Trinity River rapids at McCommas Bluff

McCommas Bluff as viewed from the middle of the Trinity River

Spring wildflowers on the bluffs overlooking the Trinity River

Whitetail Deer at Trinity City ghost town May 2010

McCommas Bluff is a great place to see deer in the late spring May-June. There is an abundance of Mustang Grapes on the high ground on the Trinity City site and the deer forage for them. Quite a few feral hogs too.

Trinity City was promoted by the Peters Colony but was never substantially developed. It was envisioned as the northernmost of twenty-nine port towns that were to be laid out every twenty miles on the banks of the Trinity River, in the hope that the river could be made navigable from the Gulf of Mexico to the most northern port town. Though indicated on the Peters colony map of 1852 as a sizable town, it was probably never more than a small frontier community.

The old lock and dam # 1 built in the late 19th century and later improved upon over the next 20 years still exists as a concrete structure just downstream of the McCommas Bluffs. Above the bluffs sits a century old lock keeper's house that was built as a residence for the man in charge of the McCommas Lock system. The home is still there and is occupied today. The home is on private property and no trespassing signs are up.

Lock keeper's residence at McCommas Bluff
The building materials for the home were floated by barge on the Trinity River to the site.

Lock Keeper's home in 2010
Methodist Chapel at Trinity City

Sunday, March 6, 2011

Great Trinity Forest Trail, Joppa Preserve

Great Trinity Trail at River Oaks Park
The Trinity River Spine Trail is the longest paved path currently in the Great Trinity Forest. The path can be accessed in three spots:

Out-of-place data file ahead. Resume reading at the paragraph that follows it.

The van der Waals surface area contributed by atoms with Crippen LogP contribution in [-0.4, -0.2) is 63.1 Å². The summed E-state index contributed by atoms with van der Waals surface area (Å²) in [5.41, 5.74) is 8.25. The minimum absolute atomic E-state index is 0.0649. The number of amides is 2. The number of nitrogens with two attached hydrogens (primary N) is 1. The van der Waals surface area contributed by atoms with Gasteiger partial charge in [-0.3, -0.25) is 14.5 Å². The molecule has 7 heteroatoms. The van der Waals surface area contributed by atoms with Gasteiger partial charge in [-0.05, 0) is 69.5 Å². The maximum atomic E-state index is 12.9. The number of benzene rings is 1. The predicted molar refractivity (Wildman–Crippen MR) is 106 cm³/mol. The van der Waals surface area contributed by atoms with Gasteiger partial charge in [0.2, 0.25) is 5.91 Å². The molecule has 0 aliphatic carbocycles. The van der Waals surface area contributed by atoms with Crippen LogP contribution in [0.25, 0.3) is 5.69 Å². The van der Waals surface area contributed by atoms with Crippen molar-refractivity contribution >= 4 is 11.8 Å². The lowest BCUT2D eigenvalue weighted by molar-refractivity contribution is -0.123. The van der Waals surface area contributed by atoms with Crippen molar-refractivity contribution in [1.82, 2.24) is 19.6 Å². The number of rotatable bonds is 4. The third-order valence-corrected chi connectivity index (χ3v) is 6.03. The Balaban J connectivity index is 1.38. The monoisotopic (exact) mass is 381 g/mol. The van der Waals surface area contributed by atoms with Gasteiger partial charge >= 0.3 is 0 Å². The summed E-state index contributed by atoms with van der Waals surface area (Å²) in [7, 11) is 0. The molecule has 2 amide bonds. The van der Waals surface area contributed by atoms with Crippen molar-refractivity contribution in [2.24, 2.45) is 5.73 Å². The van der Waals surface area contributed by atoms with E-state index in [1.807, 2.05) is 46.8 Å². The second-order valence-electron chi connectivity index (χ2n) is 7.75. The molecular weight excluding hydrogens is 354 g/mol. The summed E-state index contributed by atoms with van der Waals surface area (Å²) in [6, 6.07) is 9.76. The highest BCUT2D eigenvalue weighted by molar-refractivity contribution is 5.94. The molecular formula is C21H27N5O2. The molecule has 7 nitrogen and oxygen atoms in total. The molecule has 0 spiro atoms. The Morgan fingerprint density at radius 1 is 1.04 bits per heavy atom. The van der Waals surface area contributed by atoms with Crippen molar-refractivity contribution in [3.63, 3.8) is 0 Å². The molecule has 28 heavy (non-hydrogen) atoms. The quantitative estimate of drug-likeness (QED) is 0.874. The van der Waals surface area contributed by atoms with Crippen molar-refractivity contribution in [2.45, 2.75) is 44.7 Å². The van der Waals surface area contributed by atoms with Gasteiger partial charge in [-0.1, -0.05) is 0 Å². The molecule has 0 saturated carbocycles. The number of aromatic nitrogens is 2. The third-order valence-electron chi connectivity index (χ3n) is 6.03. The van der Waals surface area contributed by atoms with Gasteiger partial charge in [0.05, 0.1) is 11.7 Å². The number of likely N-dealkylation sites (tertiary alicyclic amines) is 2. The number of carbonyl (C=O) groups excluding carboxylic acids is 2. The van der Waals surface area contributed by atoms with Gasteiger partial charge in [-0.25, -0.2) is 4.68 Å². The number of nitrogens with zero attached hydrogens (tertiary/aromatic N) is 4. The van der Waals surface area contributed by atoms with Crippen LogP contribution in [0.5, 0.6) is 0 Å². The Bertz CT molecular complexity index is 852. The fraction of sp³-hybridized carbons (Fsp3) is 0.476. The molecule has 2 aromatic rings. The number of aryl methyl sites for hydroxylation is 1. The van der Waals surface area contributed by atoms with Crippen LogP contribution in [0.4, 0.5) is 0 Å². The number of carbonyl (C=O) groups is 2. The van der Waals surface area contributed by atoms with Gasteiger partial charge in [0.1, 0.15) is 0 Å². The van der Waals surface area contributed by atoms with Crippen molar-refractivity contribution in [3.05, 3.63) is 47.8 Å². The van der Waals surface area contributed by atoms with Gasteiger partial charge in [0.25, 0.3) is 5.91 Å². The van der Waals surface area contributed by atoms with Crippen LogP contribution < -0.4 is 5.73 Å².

River Oaks Park

Simpson Stuart Road

Phase I of the trail is 2.1 miles long.

Great Trinity Forest Trail Phase I

This trail is inside the Joppa Preserve, part of the Dallas County Open Space Project. Originally this land was part of the Millermore Plantation. Many of the pecan trees in the area were planted by the Miller family when it was a working farm. The original Miller cabin and the later Greek revival Millermore Mansion are now preserved at Old City Park in Dallas. The area later became known as Joppa and Floral Farms. Both were unincorporated freedman's communities for many decades without access to running water and city services.

Miller Cabin

Millermore Mansion

The path itself is the same width as the Katy Trail in Uptown. Currently there are not any public restrooms or working water fountains along the path.

The path roughly follows the shoreline of Little Lemmon Lake and then Lemmon Lake as it winds its way towards Simpson Stuart Road. Phase I of this trail was completed in the summer of 2010. Phase II which will run down the south bank of the Trinity towards McCommas Bluff will be completed some time in 2011.

Great Trinity Forest Trail, Joppa Preserve

Little Lemmon Lake, River Oaks Park
Video of the trail from Simpson Stuart area towards River Oaks Park

Foot bridge spanning creek that separates Little Lemmon Lake and Lemmon Lake. This was the filming location for the Texas Ranger scene in the movie Bonnie and Clyde.

Little Lemmon Lake

Same spot as photo above from Bonnie and Clyde

Great Trinity Trail Bridge between Lemmon Lake and Little Lemmon Lake

Same spot as photo above filmed in 1967

Good fishing in all three lakes. There is also a population of alligators in these lakes and one should be careful walking the shoreline near dawn or dusk. As a result, there are a number of warning signs near the lakes: